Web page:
Trump will return to federal court as justices hear arguments on whether he has immunity from prosecution

WASHINGTON (AP) – Donald Trump will return to federal court in Washington for the first time in months as the appeals court hears arguments Tuesday on whether the former president is immune from prosecution on the charge that he bent on overturning the 2020 election results.

The outcome of the disputes has huge implications for both the landmark criminal case against Trump and the broader and legally untested question of whether a former president can be prosecuted for actions taken in the White House. It is also likely to set the stage for further appeals to the US Supreme Court, which last month rejected a request for a weigh-in but it can still be turned on later.

A quick solution is crucial for special prosecutor Jack Smith and his team, who are eager to have the case — now suspended pending appeal — heard before the November election. But Trump’s lawyers, in addition to seeking to dismiss the case, are hoping to take advantage of a drawn-out appeals process that could delay the trial well beyond schedule. Start date March 4including until potentially after the election.

Underscoring the importance for both sides, Trump intends to attend Tuesday’s arguments, even though the Iowa caucuses are just a week away and despite the fact that there is no requirement that defendants appear in person for such proceedings. This will be his first court appearance in Washington, D.C. one of four cities where he faces prosecution and potential trials, after his indictment in August.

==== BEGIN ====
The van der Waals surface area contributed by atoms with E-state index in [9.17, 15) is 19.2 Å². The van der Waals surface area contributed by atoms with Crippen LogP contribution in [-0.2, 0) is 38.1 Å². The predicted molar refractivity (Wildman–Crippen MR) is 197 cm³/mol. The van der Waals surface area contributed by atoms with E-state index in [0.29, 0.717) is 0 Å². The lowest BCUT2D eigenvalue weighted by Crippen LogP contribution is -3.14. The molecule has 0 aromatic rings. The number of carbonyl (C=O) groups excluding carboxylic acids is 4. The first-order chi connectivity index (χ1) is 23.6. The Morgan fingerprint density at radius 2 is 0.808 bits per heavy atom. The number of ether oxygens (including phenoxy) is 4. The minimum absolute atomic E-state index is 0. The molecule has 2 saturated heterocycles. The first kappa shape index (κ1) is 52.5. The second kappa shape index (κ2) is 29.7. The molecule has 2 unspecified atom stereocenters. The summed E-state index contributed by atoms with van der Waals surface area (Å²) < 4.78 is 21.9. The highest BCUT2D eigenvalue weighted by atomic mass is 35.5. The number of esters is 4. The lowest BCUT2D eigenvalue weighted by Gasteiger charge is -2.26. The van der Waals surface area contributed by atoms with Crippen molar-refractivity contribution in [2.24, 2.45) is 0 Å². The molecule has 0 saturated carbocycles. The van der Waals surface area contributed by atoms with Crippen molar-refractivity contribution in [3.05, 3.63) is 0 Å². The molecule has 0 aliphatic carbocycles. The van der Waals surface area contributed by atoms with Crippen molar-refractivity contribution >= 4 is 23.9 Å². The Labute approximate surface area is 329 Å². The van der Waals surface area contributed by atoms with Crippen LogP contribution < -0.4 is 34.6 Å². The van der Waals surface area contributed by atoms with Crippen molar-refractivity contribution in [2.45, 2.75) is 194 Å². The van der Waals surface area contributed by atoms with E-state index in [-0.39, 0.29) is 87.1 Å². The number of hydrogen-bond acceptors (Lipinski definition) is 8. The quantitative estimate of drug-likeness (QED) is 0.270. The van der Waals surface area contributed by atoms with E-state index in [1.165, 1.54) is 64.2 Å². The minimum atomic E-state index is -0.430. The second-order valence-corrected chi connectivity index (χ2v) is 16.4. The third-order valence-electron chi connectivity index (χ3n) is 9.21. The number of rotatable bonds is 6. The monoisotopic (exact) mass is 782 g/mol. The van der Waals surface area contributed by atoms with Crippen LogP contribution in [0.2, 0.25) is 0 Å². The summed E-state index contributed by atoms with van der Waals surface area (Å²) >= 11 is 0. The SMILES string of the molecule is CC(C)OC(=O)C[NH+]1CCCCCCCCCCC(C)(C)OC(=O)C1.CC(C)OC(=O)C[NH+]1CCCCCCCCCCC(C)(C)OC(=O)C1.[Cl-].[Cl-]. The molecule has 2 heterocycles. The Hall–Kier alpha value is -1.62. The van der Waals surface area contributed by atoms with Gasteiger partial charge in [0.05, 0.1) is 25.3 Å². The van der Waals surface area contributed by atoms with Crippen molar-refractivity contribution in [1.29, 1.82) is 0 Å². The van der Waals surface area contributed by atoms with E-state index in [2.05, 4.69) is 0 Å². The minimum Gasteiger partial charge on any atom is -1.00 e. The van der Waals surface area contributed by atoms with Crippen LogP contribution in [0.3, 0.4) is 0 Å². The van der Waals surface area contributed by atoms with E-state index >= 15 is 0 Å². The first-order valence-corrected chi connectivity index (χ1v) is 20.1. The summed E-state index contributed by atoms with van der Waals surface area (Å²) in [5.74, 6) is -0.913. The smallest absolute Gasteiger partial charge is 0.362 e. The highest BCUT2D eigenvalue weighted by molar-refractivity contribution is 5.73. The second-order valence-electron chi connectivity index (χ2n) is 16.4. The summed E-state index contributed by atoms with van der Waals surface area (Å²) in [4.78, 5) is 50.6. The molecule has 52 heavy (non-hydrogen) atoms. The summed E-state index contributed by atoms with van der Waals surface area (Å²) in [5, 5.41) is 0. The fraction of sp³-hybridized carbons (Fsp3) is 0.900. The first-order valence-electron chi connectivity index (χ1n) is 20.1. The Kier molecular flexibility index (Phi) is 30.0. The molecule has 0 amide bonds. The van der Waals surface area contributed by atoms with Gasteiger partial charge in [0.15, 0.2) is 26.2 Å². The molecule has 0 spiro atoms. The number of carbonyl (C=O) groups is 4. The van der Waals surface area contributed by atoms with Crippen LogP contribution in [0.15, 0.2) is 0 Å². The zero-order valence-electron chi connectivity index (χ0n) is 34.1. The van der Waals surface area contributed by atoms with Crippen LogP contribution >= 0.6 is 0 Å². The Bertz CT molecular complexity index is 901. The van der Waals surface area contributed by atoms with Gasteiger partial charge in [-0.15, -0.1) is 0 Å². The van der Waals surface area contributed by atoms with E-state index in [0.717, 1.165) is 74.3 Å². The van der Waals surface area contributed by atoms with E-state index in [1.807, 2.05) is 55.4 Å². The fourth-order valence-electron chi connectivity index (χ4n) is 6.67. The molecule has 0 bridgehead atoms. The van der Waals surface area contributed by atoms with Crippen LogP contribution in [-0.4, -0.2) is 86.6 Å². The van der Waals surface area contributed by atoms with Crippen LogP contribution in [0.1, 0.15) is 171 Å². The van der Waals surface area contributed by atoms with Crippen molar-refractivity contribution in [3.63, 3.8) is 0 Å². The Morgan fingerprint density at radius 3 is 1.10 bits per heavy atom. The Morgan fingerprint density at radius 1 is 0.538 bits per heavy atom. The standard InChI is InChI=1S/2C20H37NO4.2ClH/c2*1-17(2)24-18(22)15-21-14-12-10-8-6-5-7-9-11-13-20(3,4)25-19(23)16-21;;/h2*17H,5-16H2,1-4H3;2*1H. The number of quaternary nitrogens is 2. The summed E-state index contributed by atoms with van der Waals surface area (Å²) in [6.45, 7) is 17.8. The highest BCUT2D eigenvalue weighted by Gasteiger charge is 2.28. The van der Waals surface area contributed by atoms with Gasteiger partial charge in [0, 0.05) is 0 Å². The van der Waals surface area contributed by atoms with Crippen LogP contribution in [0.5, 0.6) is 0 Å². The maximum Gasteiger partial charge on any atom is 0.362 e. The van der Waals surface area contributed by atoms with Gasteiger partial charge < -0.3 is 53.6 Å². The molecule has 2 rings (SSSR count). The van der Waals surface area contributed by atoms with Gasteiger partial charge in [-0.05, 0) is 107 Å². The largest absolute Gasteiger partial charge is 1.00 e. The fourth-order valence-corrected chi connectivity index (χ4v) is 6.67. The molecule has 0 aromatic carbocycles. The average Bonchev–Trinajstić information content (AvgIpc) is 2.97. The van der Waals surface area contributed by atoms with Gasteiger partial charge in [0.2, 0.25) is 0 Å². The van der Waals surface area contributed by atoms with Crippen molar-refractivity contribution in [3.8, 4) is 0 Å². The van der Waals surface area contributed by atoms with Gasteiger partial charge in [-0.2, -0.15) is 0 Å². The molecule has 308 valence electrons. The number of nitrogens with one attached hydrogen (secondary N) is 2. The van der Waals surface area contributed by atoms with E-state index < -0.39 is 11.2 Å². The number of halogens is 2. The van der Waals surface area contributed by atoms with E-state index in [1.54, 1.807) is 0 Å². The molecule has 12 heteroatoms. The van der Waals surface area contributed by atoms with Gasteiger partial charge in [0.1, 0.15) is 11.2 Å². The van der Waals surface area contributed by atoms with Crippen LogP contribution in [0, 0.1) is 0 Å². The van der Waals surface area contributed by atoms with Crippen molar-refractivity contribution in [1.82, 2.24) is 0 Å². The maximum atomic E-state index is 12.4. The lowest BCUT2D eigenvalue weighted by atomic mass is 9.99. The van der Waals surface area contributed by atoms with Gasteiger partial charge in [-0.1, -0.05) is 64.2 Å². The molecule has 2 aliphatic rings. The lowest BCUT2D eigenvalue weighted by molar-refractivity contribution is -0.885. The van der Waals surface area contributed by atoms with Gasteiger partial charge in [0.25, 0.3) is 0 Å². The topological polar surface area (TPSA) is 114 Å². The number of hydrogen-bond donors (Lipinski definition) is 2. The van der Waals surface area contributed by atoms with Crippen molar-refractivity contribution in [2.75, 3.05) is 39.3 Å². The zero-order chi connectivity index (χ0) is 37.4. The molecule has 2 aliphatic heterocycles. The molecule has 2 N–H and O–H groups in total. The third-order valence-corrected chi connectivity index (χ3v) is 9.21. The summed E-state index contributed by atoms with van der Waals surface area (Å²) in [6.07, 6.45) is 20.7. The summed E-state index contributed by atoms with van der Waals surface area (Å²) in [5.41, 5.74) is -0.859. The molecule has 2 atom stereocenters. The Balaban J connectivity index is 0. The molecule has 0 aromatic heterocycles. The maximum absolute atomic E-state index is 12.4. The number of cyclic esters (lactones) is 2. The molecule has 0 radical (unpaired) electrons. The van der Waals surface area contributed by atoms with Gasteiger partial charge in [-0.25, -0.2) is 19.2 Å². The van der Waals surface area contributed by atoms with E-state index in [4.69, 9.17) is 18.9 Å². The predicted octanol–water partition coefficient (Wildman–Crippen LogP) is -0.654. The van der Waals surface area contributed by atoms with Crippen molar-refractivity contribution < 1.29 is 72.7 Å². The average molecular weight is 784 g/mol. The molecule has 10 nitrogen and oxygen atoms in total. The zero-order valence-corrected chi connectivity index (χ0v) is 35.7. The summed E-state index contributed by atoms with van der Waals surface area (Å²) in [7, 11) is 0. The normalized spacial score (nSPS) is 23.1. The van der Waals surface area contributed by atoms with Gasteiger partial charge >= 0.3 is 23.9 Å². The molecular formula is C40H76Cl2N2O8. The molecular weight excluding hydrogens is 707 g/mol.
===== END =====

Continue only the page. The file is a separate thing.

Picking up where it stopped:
He has already signaled that he may use the appearance to portray himself as a victim of a politicized justice system. While there is no evidence that President Joe Biden had any influence on the case, Trump’s argument may resonate with Republican voters in Iowa as they prepare to launch the presidential nominating process.

“Of course I was entitled, as President of the United States and Commander-in-Chief, to immunity,” he wrote in a social media post, adding: “I looked for voter fraud and found it, which is my duty to do, and otherwise govern our country.”

Former presidents enjoy broad immunity from lawsuits for actions taken as part of their official duties in the White House. But because no former president before Trump has ever been indicted, courts have never before considered whether that protection extends to criminal prosecution.

Trump’s lawyers insist it is, arguing that courts lack the authority to review the president’s official actions and decisions and that their client’s prosecution represents a dramatic departure from more than two centuries of American history that would open the door to future “political motivated ” cases. They filed a similar motion Monday in another criminal case against Trump in Georgia.